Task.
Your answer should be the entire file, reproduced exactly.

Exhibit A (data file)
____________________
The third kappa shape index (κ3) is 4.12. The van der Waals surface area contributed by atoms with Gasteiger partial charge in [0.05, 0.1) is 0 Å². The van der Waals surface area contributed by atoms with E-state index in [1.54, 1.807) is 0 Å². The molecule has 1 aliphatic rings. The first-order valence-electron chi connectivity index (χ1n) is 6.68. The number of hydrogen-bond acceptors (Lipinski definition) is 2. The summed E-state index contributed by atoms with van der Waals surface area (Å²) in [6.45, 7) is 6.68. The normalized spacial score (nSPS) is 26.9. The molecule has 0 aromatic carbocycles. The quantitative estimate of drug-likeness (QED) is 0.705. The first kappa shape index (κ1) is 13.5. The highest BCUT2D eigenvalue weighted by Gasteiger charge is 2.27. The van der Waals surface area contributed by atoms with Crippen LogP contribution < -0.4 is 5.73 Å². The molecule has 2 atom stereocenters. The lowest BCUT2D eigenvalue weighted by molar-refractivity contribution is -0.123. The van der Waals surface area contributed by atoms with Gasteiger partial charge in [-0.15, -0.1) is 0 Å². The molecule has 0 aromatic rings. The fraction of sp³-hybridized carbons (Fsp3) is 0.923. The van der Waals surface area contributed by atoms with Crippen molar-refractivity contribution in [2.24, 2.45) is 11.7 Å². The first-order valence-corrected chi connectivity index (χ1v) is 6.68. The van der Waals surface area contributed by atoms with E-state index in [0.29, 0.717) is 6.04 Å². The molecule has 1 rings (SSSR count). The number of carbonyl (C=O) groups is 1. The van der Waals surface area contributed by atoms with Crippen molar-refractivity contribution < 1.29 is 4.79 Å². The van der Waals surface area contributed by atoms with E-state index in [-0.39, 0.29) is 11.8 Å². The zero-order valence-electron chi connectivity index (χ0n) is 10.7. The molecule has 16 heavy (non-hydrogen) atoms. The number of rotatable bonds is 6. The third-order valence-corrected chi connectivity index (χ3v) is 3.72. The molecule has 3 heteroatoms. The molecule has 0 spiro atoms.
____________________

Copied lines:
The third kappa shape index (κ3) is 4.12. The van der Waals surface area contributed by atoms with Gasteiger partial charge in [0.05, 0.1) is 0 Å². The van der Waals surface area contributed by atoms with E-state index in [1.54, 1.807) is 0 Å². The molecule has 1 aliphatic rings. The first-order valence-electron chi connectivity index (χ1n) is 6.68. The number of hydrogen-bond acceptors (Lipinski definition) is 2. The summed E-state index contributed by atoms with van der Waals surface area (Å²) in [6.45, 7) is 6.68. The normalized spacial score (nSPS) is 26.9. The molecule has 0 aromatic carbocycles. The quantitative estimate of drug-likeness (QED) is 0.705. The first kappa shape index (κ1) is 13.5. The highest BCUT2D eigenvalue weighted by Gasteiger charge is 2.27. The van der Waals surface area contributed by atoms with Crippen LogP contribution < -0.4 is 5.73 Å². The molecule has 2 atom stereocenters. The lowest BCUT2D eigenvalue weighted by molar-refractivity contribution is -0.123. The van der Waals surface area contributed by atoms with Gasteiger partial charge in [-0.15, -0.1) is 0 Å². The molecule has 0 aromatic rings. The fraction of sp³-hybridized carbons (Fsp3) is 0.923. The van der Waals surface area contributed by atoms with Crippen molar-refractivity contribution in [2.24, 2.45) is 11.7 Å². The first-order valence-corrected chi connectivity index (χ1v) is 6.68. The van der Waals surface area contributed by atoms with E-state index in [0.29, 0.717) is 6.04 Å². The molecule has 1 rings (SSSR count). The number of carbonyl (C=O) groups is 1. The van der Waals surface area contributed by atoms with Crippen molar-refractivity contribution < 1.29 is 4.79 Å². The van der Waals surface area contributed by atoms with E-state index in [-0.39, 0.29) is 11.8 Å². The zero-order valence-electron chi connectivity index (χ0n) is 10.7. The molecule has 16 heavy (non-hydrogen) atoms. The number of rotatable bonds is 6. The third-order valence-corrected chi connectivity index (χ3v) is 3.72. The molecule has 3 heteroatoms. The molecule has 0 spiro atoms.